Jump Statements in C# (Break, Continue, Goto, Return and Throw)

Jump statements allow you to control the flow of your program. They are also known as control transfer statements. There are several types of jump statements in C#, including break, continue, goto, return, and throw.
In this post, we will try to learn different types of jump statements available in C# with multiple examples. Additionally, we will discuss how and where to use them.

jump-statements-in-c-sharp
jump statements in C#

Read more >>

Is vs As operator in C#: Understanding the differences between is and as operator in C#

is vs as operator in c#:

In C#, the IS and AS operators are essential keywords used to determine the type of an object during runtime.
The IS operator checks the type of an object and returns a boolean value, which is true if the object is of the same type and false if not. On the other hand, the AS operator not only checks the type of an object but also performs a type conversion if the object is compatible with the given type.

is-vs-as-operators-in-csharp
is vs as operators in csharp

Read more >>

Abstract Factory Design Pattern in C#: Real-World Example and Code Explanations

The Abstract Factory Design Pattern is a creational design pattern that provides a way to create families of related or dependent objects without specifying their concrete classes. This blog post will explore the Abstract Factory Design Pattern in C#, using a real-world example and providing code explanations.

Abstract-Factory-Design-Pattern-in-CSharp

Read more >>

Singleton Design Pattern in C#: A Beginner’s Guide with Examples

The Singleton design pattern is one of the most commonly used software development design patterns. It is a creational pattern that ensures a class can have only one instance while providing a global access point to this instance.

This blog post will explore the Singleton design pattern in C#, its use cases, and various ways to implement it.

Singleton-Design-Pattern-in-CSharp
Singleton Design Pattern

Read more >>

SOLID Design Principles in C#: A Complete Example

SOLID is a set of five design principles introduced by Robert C. Martin in 2000 to make code more maintainable, flexible, and scalable. This article will explore these principles and how they can be applied when using C#. We will also learn real-world examples to show how to implement these principles.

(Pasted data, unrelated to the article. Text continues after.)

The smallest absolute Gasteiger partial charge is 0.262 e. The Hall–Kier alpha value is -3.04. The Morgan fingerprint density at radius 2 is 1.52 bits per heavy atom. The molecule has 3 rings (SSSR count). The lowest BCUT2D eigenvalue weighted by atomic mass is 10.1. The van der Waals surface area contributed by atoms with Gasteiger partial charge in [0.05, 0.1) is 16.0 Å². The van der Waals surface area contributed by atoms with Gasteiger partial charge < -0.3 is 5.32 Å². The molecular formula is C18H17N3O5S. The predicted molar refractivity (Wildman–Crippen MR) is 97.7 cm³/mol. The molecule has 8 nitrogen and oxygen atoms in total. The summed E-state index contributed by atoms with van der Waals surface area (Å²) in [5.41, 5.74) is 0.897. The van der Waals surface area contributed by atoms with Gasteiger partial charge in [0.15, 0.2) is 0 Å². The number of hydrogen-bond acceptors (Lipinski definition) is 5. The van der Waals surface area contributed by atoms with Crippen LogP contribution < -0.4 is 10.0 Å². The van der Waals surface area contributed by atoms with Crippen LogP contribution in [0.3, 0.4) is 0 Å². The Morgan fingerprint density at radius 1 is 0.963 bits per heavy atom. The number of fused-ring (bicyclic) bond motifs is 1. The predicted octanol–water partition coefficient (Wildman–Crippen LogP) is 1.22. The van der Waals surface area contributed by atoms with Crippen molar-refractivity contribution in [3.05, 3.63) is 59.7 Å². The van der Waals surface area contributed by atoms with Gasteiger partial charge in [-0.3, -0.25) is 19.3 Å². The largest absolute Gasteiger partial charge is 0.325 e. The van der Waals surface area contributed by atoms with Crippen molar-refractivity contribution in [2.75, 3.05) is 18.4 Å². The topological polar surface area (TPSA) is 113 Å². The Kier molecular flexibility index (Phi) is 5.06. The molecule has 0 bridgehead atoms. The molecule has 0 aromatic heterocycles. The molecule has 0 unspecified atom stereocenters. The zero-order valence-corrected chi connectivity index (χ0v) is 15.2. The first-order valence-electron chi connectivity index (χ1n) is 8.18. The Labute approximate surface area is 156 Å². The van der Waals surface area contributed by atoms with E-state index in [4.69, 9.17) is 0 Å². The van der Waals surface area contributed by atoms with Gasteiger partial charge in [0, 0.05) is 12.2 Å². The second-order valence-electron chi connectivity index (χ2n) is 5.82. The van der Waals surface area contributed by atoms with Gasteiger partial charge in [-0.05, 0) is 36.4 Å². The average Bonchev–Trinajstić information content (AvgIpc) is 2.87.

SOLID Design Principles

SOLID is a widely recognized acronym that represents a set of five fundamental design principles in software development: the Single Responsibility PrincipleOpen-Closed PrincipleLiskov Substitution PrincipleInterface Segregation Principle, and Dependency Inversion Principle

SOLID-Design-principles
SOLID Design Principles

Read more >>

C# dispose vs finalize – Understanding the difference between dispose and finalize in C#

Dispose() and finalize() are two important methods used for releasing resources in C#. These methods are used for cleaning up resources like database connections and files if they are no longer required. but there are some significant differences between the dispose and finalize methods in C#.

In C#, Dispose() and Finalize() are methods that are used to release unmanaged resources held by an object. The Dispose() method is defined in the IDisposable interface, whereas the Finalize() method is defined in the Object class. The Dispose() method can be called explicitly by the user, whereas Finalize() method is automatically called by the GC (garbage collector) before an object is destroyed.

Dispose-vs-finalize
Dispose() vs finalize()

Read more >>

Web API vs web service: Top 10+ Differences between web API and web service in C#

Web API vs web service: A Web API & Web service are ways for two machines to communicate with each other over a network. They both allow for information to be exchanged between a client and a server.

An API or web service hosted on a machine can receive requests from other devices(such as smartphones, computers, and tablets,) over a network and sends back the requested resources, which can be in various formats like XML, JSON, HTML, images, audio files, etc.

Web APIs and web services look similar but they have some key differences, so it’s important for us to know them before incorporating them into our project.

web-api-vs-web-services
Web API vs Web Services

Key Differences Between Web API and Web Service in C#

Read more >>

C# Partial Class And Partial Methods With Examples

C# Partial classes and partial methods will allow you to split the implementation of a class or a method across multiple files. This can be useful when working with automatically generated code, as it allows you to make changes to the generated code without losing them when the code is regenerated.

The partial keyword allows you to split the definition of a class, struct, interface, or method into multiple source(.cs) files. Each file contains a part of the definition, and all the parts are combined when the application is compiled.

This article will provide an overview of partial classes and partial methods in C#, including how and why they are implemented.

csharp-partial-class-and-methods
C# Partial class

Read more >>

C# Struct with [Examples]

C# Struct: A struct in C# is a value type that represents a lightweight object. It is similar to a class but stored on the stack rather than the heap. A struct is faster to create and use than a class. It is useful when you want to create small, lightweight objects to hold value-type data rather than a reference type.

It is also useful when you want to create mutable objects (that can be modified after they are created).

Structs have some limitations compared to classes. For example, structs cannot be inherited from other structs or classes. It also does not support some advanced features that classes support, such as virtual methods and polymorphism.

CSharp-Struct
C# Struct

Read more >>